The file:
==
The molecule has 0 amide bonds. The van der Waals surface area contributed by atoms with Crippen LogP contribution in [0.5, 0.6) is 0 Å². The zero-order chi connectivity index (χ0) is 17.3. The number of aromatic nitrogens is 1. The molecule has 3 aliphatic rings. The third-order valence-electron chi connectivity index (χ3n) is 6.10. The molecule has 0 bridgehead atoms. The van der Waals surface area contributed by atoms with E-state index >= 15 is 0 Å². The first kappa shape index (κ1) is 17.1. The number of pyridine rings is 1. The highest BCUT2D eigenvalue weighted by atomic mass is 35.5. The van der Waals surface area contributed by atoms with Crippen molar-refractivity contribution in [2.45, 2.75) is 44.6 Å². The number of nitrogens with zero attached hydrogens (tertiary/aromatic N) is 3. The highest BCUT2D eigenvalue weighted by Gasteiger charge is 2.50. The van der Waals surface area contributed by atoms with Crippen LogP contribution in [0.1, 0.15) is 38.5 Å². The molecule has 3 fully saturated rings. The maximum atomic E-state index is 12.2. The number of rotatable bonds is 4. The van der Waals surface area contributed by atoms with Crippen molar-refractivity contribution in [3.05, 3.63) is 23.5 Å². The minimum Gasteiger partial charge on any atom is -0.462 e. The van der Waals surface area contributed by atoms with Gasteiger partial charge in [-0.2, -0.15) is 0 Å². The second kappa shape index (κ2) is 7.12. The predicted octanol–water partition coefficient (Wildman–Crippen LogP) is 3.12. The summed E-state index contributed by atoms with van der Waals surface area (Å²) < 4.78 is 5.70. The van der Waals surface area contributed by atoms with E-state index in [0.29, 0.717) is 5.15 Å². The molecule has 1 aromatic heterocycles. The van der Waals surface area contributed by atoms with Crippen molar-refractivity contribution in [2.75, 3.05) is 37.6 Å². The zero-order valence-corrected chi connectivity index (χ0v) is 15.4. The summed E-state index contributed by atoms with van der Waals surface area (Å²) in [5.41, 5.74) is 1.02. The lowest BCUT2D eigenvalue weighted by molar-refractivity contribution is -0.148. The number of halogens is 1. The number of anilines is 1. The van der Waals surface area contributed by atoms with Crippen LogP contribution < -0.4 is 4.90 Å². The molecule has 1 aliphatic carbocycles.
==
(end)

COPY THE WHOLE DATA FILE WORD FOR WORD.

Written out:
The molecule has 0 amide bonds. The van der Waals surface area contributed by atoms with Crippen LogP contribution in [0.5, 0.6) is 0 Å². The zero-order chi connectivity index (χ0) is 17.3. The number of aromatic nitrogens is 1. The molecule has 3 aliphatic rings. The third-order valence-electron chi connectivity index (χ3n) is 6.10. The molecule has 0 bridgehead atoms. The van der Waals surface area contributed by atoms with E-state index >= 15 is 0 Å². The first kappa shape index (κ1) is 17.1. The number of pyridine rings is 1. The highest BCUT2D eigenvalue weighted by atomic mass is 35.5. The van der Waals surface area contributed by atoms with Crippen molar-refractivity contribution in [2.45, 2.75) is 44.6 Å². The number of nitrogens with zero attached hydrogens (tertiary/aromatic N) is 3. The highest BCUT2D eigenvalue weighted by Gasteiger charge is 2.50. The van der Waals surface area contributed by atoms with Crippen LogP contribution in [0.1, 0.15) is 38.5 Å². The molecule has 3 fully saturated rings. The maximum atomic E-state index is 12.2. The number of rotatable bonds is 4. The van der Waals surface area contributed by atoms with Crippen molar-refractivity contribution in [3.05, 3.63) is 23.5 Å². The minimum Gasteiger partial charge on any atom is -0.462 e. The van der Waals surface area contributed by atoms with Gasteiger partial charge in [-0.2, -0.15) is 0 Å². The second kappa shape index (κ2) is 7.12. The predicted octanol–water partition coefficient (Wildman–Crippen LogP) is 3.12. The summed E-state index contributed by atoms with van der Waals surface area (Å²) < 4.78 is 5.70. The van der Waals surface area contributed by atoms with E-state index in [0.29, 0.717) is 5.15 Å². The molecule has 1 aromatic heterocycles. The van der Waals surface area contributed by atoms with Crippen molar-refractivity contribution in [2.75, 3.05) is 37.6 Å². The zero-order valence-corrected chi connectivity index (χ0v) is 15.4. The summed E-state index contributed by atoms with van der Waals surface area (Å²) in [5.41, 5.74) is 1.02. The lowest BCUT2D eigenvalue weighted by molar-refractivity contribution is -0.148. The number of halogens is 1. The number of anilines is 1. The van der Waals surface area contributed by atoms with Crippen LogP contribution < -0.4 is 4.90 Å². The molecule has 1 aliphatic carbocycles.